Cause for Concern: Autonomy for Elderly People in Long-Term Care
Age and Ageing. 1996 Jul; 25(4): 329-332.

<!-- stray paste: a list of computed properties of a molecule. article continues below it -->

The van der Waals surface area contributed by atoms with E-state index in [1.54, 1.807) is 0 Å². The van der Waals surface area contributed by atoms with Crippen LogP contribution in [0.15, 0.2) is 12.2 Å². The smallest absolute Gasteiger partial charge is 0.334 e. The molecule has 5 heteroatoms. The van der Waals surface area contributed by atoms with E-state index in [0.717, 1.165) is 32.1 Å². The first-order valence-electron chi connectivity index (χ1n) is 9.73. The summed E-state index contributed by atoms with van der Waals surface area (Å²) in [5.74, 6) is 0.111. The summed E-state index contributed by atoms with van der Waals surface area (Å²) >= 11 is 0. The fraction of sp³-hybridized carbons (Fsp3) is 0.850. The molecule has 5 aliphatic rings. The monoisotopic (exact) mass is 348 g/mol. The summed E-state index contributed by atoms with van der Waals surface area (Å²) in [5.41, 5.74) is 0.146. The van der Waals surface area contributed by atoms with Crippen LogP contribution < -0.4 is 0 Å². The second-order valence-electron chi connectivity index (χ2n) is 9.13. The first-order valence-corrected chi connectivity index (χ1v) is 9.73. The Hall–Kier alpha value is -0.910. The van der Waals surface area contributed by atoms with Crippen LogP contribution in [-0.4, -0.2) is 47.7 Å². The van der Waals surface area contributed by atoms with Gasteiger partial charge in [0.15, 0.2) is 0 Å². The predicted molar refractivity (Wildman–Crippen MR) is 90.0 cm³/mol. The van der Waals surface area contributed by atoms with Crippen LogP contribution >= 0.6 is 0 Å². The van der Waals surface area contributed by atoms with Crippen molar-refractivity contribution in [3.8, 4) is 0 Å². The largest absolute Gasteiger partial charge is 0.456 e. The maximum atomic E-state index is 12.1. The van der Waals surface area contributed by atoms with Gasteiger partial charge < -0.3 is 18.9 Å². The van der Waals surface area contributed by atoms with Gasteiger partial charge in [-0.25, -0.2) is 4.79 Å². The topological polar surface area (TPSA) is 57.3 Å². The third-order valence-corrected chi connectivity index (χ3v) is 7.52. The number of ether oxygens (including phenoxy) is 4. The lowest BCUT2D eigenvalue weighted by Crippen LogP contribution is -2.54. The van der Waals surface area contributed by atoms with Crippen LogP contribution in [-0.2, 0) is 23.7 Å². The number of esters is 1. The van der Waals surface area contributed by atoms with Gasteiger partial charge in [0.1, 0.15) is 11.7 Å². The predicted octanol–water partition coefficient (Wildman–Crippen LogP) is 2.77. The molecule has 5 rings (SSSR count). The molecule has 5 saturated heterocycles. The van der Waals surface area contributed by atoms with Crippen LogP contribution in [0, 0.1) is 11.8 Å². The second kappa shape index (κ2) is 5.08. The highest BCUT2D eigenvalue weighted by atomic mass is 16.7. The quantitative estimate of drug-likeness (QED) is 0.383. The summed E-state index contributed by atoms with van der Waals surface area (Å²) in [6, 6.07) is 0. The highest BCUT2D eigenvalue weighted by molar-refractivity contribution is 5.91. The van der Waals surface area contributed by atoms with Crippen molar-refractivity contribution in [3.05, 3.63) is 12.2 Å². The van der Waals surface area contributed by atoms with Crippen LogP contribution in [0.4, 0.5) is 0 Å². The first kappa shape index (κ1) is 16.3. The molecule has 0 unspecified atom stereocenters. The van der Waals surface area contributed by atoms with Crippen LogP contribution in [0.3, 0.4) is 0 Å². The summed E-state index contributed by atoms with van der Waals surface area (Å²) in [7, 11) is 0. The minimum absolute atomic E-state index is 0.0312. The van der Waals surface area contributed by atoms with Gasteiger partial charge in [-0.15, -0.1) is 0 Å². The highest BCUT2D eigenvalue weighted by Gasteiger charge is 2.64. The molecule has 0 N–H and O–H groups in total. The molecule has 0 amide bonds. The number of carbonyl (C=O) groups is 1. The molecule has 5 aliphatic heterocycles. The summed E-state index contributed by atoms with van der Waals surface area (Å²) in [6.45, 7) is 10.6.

A cross-sectional view of the extent to which residents in long-term care exercise autonomy has been obtained from an audit using the Royal College of Physicians' CARE scheme (Continuous Assessment Review and Evaluation) in 17 long-term care facilities among 298 residents. Most centres have procedures in place to enable residents to exercise choice, on information or services provided and how to complain, but only half provide opportunities to comment on policy and procedures and planned changes. There was a high level of personal care plans but many of these were disappointing in their detailed content; less than half of the residents had a key worker; a series of indicators of choice scored reasonably high in nursing homes but lower in hospitals; independent advocates are in evidence where patients' mental competence is in question. The established use of care plans should provide a foundation for improvements in this aspect of the quality of care. Such audits could form the basis for a national quality system in long-term care.
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